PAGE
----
VITAS Gives a Doggone Good Show to Assisted Living Residents During Coronavirus Pandemic
Social distancing is hard enough for those who are relatively healthy and able-bodied. For people in assisted living facilities (ALFs)–particularly those receiving hospice care–the prospect of even less time with family and loved ones is especially daunting.
Unwilling to cave to COVID-19, VITAS Healthcare teams in Waterbury, Connecticut, and Jacksonville, Florida, offered some CDC-approved animal companionship to patients, residents, and staff at two ALFs.
“With coronavirus cases rising, it’s getting harder and harder to get into the facilities,” said Lisa Gould, representative for the VITAS program in Waterbury. “I just wanted to give the residents something to look forward to and raise the morale of the staff.”
Promenading Pups, on Parade
Early on March 27, Lisa was working from home, wanting to support a local ALF partner and searching for an out-of-the-box idea when one walked right up and wagged its tail. Her little dog Ginger could make anyone smile, even from a safe distance.
Lisa began to formulate a two-word plan: doggie parade.
Four hours later, Lisa stood outside Wolcott View Manor Nursing Home with six other members of the Waterbury team and their dogs. Spaced at least six feet apart, the group circled the facility parking lot, coordinating via walkie-talkie with staff inside to direct residents to their windows in time for the best views of the promenading pups.
About 40 residents, including several VITAS patients, were able to enjoy the parade, waving and snapping pictures each time the dogs and their humans came into view. Lisa and the team held up signs showing their support: “We ❤️ You” and “We Are Here for You! Stay Well!”
Days later in Jacksonville on April 4, a slightly smaller–but no less adorable–exhibition was underway.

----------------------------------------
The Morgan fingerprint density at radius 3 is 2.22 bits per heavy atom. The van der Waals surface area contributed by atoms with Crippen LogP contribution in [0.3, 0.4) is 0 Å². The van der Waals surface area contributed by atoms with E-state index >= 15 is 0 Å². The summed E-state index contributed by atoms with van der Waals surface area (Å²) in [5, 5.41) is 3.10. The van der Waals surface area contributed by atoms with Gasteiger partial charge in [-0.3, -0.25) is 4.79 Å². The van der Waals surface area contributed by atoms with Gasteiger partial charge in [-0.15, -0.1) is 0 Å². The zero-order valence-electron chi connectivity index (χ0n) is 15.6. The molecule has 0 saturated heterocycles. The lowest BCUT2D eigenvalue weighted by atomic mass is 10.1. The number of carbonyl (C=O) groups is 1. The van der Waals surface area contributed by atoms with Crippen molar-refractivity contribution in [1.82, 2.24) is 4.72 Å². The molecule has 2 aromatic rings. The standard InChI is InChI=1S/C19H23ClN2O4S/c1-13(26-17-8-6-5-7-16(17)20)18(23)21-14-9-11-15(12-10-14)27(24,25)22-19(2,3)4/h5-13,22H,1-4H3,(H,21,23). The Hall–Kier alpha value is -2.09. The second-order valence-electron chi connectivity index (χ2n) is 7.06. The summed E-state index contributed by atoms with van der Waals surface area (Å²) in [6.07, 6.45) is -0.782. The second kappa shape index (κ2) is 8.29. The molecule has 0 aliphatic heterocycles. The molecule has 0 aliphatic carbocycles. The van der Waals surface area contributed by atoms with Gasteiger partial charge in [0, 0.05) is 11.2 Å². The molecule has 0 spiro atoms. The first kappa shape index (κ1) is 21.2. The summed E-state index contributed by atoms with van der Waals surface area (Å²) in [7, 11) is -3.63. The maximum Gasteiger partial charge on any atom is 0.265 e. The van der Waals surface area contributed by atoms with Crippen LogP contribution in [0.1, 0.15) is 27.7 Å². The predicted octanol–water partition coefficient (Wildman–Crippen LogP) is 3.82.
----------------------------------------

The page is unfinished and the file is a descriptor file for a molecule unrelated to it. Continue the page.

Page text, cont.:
Dressed as a racehorse and banana split respectively, VITAS Paw Pals® volunteers Kermit and Buster greeted residents of Lakeside at Amelia Island through a window. Julie, their human partner, ensured every onlooker got a good view of the costumed canines as they posed and preened atop a table in the facility garden.
“It was Julie’s idea. She came to us and said that she wanted to see her usual patients,” said Megan Sams, general manager of the Jacksonville program. “Her initiative speaks for itself and highlights how, even now, Paw Pals can bring joy to residents who can’t see their loved ones.”
Waggly-tail Joy in Times of Social Distancing
Paw Pals volunteer teams typically greet patients and families in their residences, nursing homes, or assisted living facilities. While Paw Pals teams are temporarily no longer performing that particular service, Julie’s, Buster’s, and Kermit’s visit is an inspiring example of how VITAS volunteers rise to any occasion to support patients, wherever and however they need it.
Or, in Lisa’s words: “During this period, any way that we can go above and beyond to support staff and connect patients with the community is a serious win.”